Phosphorus deficiency is a common problem on tomato leaves.
Two conditions lead to the deficiency in tomato plants:
Here’s what happens.
Phosphorus is one of the Big Four macronutrients that tomato plants need in order to be healthy – nitrogen (N), phosphorus (P), potassium (K), and calcium (Ca).
In fact, the first three are known as the N-P-K ratio in fertilizers. Fertilizers of all kinds are labeled with three numbers (such as 5-10-10) which indicate each of the three nutrients’ percentage amounts in that product (in this case, 5% nitrogen, 10% phosphorus, 10% potassium).
Each of these nutrients has a specific role in growing healthy plants. In simple terms, phosphorus is a converter.
Phosphorus is important during each step of a tomato plant’s life cycle.
Look for these phosphorus deficiency symptoms in tomatoes:
Tomato leaves become purplish (or reddish-purple), most often first on their undersides and later on the tops. Here’s why: when phosphorus becomes unavailable, energy cannot be converted. Sugars pool together, producing an abnormal dark-green color. This allows anthocyanin pigments to develop, producing a reddish-purple color. Tomato leaf veins, leaf stalks (also called “petioles”) and tomato stems may become purple, too. In severe cases, an entire tomato plant can take on a purplish color or its already-purpled veins may turn brown. Over an extended time, tomato leaves may turn blue-gray.
Leaves on affected plants may curl.
Phosphorus plays a key role in the growth process. If your tomato plant can’t convert nutrients to energy building blocks or can’t gain and release energy, then the plant can’t grow. Phosphorus-deficient tomato plants grow slowly. They are often dwarfed or stunted and may appear to be younger plants or stressed plants. Once-healthy plants lose vigor.
When the soil is weak or imbalanced
Without enough phosphorus in the soil, tomato plants will grow slowly – particularly early in the season. In mid- to late season, deficient tomato plants will produce smaller fruit and less fruit.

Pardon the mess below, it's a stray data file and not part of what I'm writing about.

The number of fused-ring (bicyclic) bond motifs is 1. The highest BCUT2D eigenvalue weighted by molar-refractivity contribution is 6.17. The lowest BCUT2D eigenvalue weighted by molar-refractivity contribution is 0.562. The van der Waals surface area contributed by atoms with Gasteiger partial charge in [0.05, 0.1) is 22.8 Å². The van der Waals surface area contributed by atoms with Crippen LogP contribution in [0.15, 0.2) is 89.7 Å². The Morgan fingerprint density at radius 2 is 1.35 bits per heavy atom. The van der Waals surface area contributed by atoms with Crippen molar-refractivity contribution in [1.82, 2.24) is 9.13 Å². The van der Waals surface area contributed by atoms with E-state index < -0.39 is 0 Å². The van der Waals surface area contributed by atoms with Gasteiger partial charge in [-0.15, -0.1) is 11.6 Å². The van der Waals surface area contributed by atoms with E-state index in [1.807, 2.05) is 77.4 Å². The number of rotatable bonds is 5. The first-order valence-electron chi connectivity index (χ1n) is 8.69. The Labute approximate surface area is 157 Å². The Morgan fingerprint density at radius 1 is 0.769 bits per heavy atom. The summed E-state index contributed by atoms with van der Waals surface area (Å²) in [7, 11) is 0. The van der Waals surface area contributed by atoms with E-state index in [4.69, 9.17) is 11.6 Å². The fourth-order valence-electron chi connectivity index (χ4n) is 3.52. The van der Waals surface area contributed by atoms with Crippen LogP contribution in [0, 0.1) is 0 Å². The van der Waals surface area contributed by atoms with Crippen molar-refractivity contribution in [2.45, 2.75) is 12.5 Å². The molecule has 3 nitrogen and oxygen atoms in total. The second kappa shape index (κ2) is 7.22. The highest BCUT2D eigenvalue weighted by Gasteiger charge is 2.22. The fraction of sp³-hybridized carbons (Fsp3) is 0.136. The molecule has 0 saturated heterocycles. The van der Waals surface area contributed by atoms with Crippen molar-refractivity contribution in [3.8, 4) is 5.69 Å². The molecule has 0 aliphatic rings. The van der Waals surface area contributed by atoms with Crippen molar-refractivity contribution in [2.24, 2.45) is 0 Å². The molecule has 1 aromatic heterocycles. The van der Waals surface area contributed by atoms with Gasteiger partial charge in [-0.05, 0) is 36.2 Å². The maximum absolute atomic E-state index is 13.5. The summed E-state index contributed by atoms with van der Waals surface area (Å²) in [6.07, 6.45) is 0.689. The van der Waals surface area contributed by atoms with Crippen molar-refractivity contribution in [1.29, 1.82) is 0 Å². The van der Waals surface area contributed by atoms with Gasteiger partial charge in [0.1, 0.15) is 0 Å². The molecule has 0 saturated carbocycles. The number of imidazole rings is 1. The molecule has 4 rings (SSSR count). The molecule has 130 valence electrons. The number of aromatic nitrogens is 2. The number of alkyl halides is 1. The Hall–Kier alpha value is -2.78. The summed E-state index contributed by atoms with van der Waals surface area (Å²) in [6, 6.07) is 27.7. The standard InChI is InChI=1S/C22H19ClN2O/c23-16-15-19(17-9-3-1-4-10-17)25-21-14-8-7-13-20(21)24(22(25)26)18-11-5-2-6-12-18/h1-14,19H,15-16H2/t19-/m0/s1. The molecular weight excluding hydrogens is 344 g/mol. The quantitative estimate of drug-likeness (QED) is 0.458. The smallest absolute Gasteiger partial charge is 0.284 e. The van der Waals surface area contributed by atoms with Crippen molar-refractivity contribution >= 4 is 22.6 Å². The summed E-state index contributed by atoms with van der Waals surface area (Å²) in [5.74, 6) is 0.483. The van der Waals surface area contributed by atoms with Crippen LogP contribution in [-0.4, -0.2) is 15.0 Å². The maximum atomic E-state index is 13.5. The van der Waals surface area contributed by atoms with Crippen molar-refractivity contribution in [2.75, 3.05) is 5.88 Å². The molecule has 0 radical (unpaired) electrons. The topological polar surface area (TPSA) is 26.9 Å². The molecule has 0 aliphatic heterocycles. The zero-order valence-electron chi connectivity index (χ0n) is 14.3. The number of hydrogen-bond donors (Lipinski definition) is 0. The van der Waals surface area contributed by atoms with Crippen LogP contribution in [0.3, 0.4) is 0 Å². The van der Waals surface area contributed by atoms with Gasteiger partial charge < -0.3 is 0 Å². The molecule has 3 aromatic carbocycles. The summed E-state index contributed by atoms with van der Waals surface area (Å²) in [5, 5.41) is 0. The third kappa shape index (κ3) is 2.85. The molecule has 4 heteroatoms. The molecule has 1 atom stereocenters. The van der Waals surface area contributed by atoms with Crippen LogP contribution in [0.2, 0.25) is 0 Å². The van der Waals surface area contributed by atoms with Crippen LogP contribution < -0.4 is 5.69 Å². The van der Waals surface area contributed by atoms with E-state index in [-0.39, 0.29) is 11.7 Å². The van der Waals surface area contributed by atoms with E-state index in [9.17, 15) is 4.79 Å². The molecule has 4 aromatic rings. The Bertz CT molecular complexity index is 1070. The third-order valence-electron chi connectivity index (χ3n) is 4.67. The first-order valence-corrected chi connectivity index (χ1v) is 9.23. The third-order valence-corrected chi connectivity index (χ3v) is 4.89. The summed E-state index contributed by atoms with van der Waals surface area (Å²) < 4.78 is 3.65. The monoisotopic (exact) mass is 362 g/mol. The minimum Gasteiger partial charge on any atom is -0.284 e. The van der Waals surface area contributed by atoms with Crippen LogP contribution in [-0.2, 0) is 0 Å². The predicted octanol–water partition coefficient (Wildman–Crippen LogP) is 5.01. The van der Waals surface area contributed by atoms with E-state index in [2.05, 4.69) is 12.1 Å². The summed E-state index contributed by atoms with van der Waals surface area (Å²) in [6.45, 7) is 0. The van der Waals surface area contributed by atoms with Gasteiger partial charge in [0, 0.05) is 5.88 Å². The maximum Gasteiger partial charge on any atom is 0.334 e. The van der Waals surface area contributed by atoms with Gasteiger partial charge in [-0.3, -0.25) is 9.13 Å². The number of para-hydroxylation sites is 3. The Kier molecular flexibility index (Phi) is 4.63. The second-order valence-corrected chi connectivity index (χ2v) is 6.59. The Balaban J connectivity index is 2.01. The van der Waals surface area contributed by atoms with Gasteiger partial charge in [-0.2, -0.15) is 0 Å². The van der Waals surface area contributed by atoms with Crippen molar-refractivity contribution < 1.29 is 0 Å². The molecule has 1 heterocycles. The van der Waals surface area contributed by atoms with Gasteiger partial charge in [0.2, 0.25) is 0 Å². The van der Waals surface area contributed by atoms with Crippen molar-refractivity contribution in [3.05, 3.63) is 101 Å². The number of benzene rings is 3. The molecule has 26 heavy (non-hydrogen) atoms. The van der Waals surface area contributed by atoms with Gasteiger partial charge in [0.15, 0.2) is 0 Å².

When the soil temperatures are too cold
During early season or late in the season, the garden soil can be cool. Tomato plants struggle with phosphorus uptake in cool temperatures. They prefer soil temperatures of 60º F or more. (Here's what to use to take your soil temperature.) Once the soil temperature warms, then tomato plants are able to absorb phosphorus and the problem fixes itself.
When soil is too wet
Clogged soil pores prevent phosphorus uptake.
Follow these simple Do's and Don'ts:
Do test nutrients in your soil. Check the nutrient balance with a simple soil test kit. Amend it with phosphorus as indicated in soil test results. Good organic sources are bone meal and compost. Good inorganic sources are rock phosphate and super phosphate.
Do test your soil’s pH. Use a pH soil test kit or pH meter. Tomatoes grow best in slightly acidic soil with a pH level between 6.0 and 7.0 – optimum is between 6.5 and 7.0. At alkaline pH values (greater than 7.5) and acidic values (less than 6.5) phosphorus becomes less soluble and is not readily absorbed. If your soil’s pH isn’t within 6.5 and 7.0, make proper adjustments.
Don’t plant tomatoes too early in the season. Use a soil thermometer to ensure that temperatures are at 60º F or more before you set plants in the garden.
Do add plenty of organic matter to the soil before, during, and after the season. Garden humus includes phosphorus. Other nutrients also bind to phosphorus to ensure that the nutrient isn’t leached from the soil. This is particularly helpful in sandy soils, which drain too quickly.
Do use a balanced tomato fertilizer throughout the season. Incorporate the fertilizer into the soil rather than leaving it on the surface. This way, nutrients will be more readily available to the plant. If you discover a phosphorus deficiency during the season, use a seaweed spray or fish extract spray, applied directly to the leaves, to stimulate the plant’s enzyme system and encourage phosphorus absorption in the short term as you work long term to amend the soil.
Do add rock phosphate to your compost pile during the fall or winter to ensure the nutrient’s availability for next year’s plants.
More Tomato Problems on Leaves
By Kathy Widenhouse, award-winning writer and owner of Tomato Dirt, a leading online source for growing tomatoes and using them.
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